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Nice writeup--thanks! Do you have any more pics of the pistol, both assembled and taken down to see the fouling and results of the hard use prior to cleaning?
 

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Nice writeup--thanks! Do you have any more pics of the pistol, both assembled and taken down to see the fouling and results of the hard use prior to cleaning?
Sorry, no. It never occurred to me to do that. I just cleaned it up, and have her back in the holster on my hip. I can tell you though the barrel, feed ramp, and chamber were very grimy. Also the bushing and muzzle area had alot of black residue.

To carry, I cleaned it with just a field strip, and put a light coat of CLP on the moving parts, which from past experience with the Colt 1911 is adequate for ED use, and should be relubed every week. I have found the Colts just dont need to be saturated with alot of lube to work fine, which goes against everything we tend to hear about 1911 design guns.
 

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Excellent write-up, Gman. :hand10:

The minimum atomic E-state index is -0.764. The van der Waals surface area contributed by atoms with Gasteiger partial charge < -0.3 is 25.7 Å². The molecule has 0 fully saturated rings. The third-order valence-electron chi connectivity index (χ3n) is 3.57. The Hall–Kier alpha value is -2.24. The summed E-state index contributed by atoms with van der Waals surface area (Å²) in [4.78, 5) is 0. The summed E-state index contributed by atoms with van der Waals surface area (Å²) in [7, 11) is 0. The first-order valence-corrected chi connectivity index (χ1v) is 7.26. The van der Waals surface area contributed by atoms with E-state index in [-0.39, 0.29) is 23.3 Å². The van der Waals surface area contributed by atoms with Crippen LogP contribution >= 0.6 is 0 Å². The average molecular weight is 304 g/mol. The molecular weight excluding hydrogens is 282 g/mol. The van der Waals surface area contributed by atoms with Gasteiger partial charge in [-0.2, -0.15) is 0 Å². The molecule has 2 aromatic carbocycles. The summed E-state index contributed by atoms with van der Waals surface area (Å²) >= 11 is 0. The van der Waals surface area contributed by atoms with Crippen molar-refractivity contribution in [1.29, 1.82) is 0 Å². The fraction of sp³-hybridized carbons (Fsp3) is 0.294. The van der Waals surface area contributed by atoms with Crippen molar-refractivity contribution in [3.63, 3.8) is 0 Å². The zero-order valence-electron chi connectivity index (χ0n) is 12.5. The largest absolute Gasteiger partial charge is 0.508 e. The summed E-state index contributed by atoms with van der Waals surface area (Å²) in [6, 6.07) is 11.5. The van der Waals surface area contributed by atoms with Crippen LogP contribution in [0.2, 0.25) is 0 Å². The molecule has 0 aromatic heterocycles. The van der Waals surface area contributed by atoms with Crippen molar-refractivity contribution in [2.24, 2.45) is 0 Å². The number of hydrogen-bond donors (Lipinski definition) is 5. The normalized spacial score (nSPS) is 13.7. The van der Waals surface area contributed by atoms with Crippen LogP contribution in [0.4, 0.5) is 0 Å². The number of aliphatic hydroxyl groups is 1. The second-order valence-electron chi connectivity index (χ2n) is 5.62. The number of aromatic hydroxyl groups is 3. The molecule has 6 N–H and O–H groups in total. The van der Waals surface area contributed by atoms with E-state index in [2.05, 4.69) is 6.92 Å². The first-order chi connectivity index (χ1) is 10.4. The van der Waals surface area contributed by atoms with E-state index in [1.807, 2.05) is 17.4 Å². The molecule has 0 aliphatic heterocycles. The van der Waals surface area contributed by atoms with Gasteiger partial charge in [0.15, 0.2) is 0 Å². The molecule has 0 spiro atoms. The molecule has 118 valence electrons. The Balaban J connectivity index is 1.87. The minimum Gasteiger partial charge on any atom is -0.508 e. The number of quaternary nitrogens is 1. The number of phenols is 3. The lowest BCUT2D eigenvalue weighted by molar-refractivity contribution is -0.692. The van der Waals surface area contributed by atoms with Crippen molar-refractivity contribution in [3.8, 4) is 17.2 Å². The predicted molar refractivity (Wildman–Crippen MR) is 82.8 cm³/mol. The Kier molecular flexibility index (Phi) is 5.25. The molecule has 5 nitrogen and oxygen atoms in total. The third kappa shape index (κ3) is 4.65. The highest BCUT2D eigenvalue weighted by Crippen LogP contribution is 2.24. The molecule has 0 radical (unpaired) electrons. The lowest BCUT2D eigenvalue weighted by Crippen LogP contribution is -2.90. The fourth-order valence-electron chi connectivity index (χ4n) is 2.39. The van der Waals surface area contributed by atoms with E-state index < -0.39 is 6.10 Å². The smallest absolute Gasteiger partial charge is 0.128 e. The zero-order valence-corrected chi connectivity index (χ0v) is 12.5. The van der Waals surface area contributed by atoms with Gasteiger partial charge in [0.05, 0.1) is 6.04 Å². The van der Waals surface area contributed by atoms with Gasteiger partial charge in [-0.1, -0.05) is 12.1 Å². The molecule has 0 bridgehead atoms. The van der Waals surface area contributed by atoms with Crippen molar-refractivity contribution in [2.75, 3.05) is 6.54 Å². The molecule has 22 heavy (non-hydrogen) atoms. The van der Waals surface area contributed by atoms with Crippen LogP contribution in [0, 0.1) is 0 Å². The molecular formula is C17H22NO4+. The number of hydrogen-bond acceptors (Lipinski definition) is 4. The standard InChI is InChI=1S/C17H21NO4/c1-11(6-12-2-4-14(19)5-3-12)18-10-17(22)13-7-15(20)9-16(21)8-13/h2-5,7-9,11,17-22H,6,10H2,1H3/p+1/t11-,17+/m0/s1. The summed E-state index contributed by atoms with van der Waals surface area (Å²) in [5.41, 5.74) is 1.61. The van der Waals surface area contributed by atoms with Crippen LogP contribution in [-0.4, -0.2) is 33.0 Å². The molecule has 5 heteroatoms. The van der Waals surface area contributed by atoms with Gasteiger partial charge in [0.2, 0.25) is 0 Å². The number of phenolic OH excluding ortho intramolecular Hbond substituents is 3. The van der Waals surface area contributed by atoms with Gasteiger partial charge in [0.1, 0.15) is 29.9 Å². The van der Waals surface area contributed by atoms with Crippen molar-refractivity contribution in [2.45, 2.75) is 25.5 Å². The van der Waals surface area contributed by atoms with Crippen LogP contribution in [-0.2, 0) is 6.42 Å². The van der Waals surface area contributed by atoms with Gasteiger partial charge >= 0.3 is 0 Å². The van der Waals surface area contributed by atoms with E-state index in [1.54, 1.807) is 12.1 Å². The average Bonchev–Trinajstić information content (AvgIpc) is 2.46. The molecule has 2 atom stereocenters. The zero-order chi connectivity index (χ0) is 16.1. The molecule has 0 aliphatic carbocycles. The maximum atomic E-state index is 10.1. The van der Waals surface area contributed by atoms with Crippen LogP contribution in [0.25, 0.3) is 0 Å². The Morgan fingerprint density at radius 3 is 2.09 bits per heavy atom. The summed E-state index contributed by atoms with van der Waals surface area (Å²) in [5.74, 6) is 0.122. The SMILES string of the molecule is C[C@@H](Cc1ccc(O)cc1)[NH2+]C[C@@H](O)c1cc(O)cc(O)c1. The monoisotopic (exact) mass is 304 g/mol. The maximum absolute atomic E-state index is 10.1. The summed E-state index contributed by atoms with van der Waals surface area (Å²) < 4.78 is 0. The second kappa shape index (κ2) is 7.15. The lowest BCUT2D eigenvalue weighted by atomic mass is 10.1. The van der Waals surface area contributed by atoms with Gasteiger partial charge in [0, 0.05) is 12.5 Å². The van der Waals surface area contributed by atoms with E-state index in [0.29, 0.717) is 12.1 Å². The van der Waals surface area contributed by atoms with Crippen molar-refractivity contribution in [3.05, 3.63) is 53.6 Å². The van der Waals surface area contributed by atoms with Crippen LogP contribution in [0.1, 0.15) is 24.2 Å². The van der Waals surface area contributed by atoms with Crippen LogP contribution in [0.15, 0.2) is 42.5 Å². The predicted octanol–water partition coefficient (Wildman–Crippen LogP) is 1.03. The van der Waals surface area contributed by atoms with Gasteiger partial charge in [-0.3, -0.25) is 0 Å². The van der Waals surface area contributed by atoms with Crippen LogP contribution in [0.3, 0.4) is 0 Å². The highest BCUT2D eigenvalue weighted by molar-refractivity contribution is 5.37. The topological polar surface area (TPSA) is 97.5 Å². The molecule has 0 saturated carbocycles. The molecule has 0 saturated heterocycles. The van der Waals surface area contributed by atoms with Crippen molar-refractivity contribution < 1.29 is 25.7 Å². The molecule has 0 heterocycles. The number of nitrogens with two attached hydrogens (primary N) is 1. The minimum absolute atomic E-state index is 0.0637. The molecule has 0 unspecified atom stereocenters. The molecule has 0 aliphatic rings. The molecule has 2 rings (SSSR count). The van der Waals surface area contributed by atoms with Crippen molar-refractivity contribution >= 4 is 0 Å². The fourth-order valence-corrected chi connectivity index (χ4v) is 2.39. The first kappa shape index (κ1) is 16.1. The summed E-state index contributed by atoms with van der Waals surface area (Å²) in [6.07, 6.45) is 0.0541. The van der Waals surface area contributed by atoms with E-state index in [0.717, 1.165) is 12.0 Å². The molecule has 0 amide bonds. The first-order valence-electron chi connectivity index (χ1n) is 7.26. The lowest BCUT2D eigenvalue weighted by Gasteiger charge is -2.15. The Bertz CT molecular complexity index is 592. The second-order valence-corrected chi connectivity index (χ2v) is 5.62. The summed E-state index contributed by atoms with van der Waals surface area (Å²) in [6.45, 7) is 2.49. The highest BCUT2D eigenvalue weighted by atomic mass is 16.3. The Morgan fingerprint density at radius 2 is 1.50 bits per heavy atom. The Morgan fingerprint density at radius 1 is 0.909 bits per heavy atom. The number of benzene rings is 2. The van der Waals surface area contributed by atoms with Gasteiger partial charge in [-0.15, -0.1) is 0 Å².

NUMBER 2, grease collects burnt powder and debris, and doesnt let it move around which can cause fouling issues that induce mechanical malfunctions such as sluggish operation.
What you unconsciously did was an old 1911 pistolero trick, don't clean the pistol for several hundred rounds, just keep adding oil, the burnt power and oil make a very fine lapping compound, smooths the pistols up right nicely.
 
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Nice review. :king:

"I had 2 failures to go completely into battery somewhere after about 10 mags full, that simply required a little push from my thumb to the back of the slide to resolve,"

I can tell you exactly how that happens on a new 1911.
When a Colt factory 1911 is spanky new the locking lugs on the barrel & the slide lugs are (naturally) freshly machined and hard edge crisp.
So even though they will perfectly mate - sometimes on a brand new pistol the barrel lugs will just not quite pop up into their respective slide recesses just barely keeping the firearm from going into battery.

Most custom 1911 smiths will usually very lightly break the front edges of the barrel lugs and the rear edges of the slide lugs BUT, you can just shoot the gun as you have just done and that will accomplish the same task AKA you can just shoot them in.